The oldest known surviving photograph was taken in the 1820’s. Since then, in its nearly 200-year history, the camera has gone everywhere man has: to the top of Everest, to the Oval Office, to war and more. It’s reasonably fair to say that with every passing day, photography has become a bigger part of our lives. Today, more than 350 million photos per day are uploaded to Facebook alone.
These photos tell our individual stories and together the story of all of us. Certain ones of historical significance live on as indelible images. The ones that immediately come to my mind: Lincoln, civil war battlefields, the Wright brothers’ first flight, the raising of the flag at Iwo Jima, the famous V.E. day kiss, Einstein, the moon landing. Interestingly, what most of these have in common, at least for me, is that they were originally captured in black and white.
General Jospeh Hooker mounted on his horse (1862)
But a talented bunch, over at this fascinating subreddit, has made it a goal to colorize black and white history. Combining technology, expertise, and passion, the group has brought color to an impressive lot of photos that includes Robert E. Lee at Appamattox Court House, John F. Kennedy, Helen Keller, mid-1940’s Times Square, mid 1930’s construction of the Golden Gate Bridge, and plenty more. And these photos aren’t The Wizard of Oz technicolor, they’re remarkably high quality and show incredible attention to detail.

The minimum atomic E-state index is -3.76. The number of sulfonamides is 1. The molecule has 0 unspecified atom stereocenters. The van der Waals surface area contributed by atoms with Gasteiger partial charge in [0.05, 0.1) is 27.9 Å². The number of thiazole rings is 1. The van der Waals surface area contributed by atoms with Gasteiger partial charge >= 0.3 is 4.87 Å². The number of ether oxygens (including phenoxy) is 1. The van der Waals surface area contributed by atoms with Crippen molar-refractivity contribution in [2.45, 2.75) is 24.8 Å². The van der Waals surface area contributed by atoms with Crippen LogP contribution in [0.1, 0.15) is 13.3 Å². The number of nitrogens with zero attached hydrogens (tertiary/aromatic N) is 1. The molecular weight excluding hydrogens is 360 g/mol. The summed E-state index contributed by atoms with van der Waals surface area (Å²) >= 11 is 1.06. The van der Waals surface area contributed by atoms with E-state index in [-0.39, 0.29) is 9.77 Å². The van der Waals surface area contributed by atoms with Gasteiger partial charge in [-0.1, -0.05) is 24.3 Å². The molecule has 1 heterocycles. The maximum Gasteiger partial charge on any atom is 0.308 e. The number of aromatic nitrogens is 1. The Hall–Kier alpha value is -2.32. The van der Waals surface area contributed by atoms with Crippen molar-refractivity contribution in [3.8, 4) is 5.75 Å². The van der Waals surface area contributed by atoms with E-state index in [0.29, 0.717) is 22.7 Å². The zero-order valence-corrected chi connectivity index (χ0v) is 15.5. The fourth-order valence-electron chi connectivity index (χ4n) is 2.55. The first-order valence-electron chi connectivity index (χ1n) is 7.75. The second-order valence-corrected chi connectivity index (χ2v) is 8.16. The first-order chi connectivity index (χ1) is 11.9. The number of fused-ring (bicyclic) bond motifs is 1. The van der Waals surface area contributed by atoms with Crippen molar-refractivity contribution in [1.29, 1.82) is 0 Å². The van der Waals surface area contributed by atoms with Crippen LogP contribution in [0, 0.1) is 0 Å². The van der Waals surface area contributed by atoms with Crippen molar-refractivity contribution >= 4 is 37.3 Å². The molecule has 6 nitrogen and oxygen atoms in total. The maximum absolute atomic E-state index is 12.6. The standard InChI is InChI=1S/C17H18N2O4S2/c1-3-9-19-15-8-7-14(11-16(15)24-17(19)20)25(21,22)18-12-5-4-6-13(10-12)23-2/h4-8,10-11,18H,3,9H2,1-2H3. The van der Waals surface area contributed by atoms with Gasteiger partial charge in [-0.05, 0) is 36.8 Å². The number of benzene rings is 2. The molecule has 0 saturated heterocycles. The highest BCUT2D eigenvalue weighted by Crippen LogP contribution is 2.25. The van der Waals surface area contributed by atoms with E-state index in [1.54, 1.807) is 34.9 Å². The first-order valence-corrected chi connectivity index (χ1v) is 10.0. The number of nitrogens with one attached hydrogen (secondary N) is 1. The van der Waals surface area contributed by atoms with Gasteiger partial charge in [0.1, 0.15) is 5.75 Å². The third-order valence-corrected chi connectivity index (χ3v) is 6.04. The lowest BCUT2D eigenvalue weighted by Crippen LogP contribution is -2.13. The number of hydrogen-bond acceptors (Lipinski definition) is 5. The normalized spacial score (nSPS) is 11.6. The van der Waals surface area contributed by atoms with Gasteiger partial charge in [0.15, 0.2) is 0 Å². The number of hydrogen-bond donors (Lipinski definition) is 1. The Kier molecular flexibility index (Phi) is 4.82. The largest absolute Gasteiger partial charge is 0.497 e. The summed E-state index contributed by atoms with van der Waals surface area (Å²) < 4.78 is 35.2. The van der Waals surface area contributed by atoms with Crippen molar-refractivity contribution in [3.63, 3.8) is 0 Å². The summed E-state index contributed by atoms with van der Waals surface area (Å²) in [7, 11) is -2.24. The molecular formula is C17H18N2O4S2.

Their approach, with a technological assist from Photoshop, balances science with art with a little imagination. And it yields extraordinary results. For those willing to get their hands a little dirty and give it a shot, you can read more about the redditors approach here.
Neil Armstrong training for the Apollo Mission
Sometimes it’s best to let history be – sometimes shipwrecks don’t need to be re-surfaced, or tombs disturbed, or original works re-made (am I right, Planet of the Apes?). But in this case, history isn’t disturbed; it’s brought to life, in a way that enhances.
Thanks to today’s technology, even the most diehard, back-in-my-day, get-off-my-lawn types have to agree.
Union Officers of the 4th Pennsylvania Cavalry (1862)
Crash landing of a F6F-3 on the USS Enterprise (1943)
Henry Ford (1919)
Texas farmer reading up on the news (1931)
Mark Twain (1909)
Young "newsies" enjoying a smoke break (1910)
President Lincoln meeting with General McClellan at Antietam
Lou Gehrig after "The Speech" July 4, 1939
Jack Dempsey (1920)
Theodore Roosevelt in his Rough Riders Uniform
British troops cheerfully board a train for the Western Front (1939)
All Images via Reddit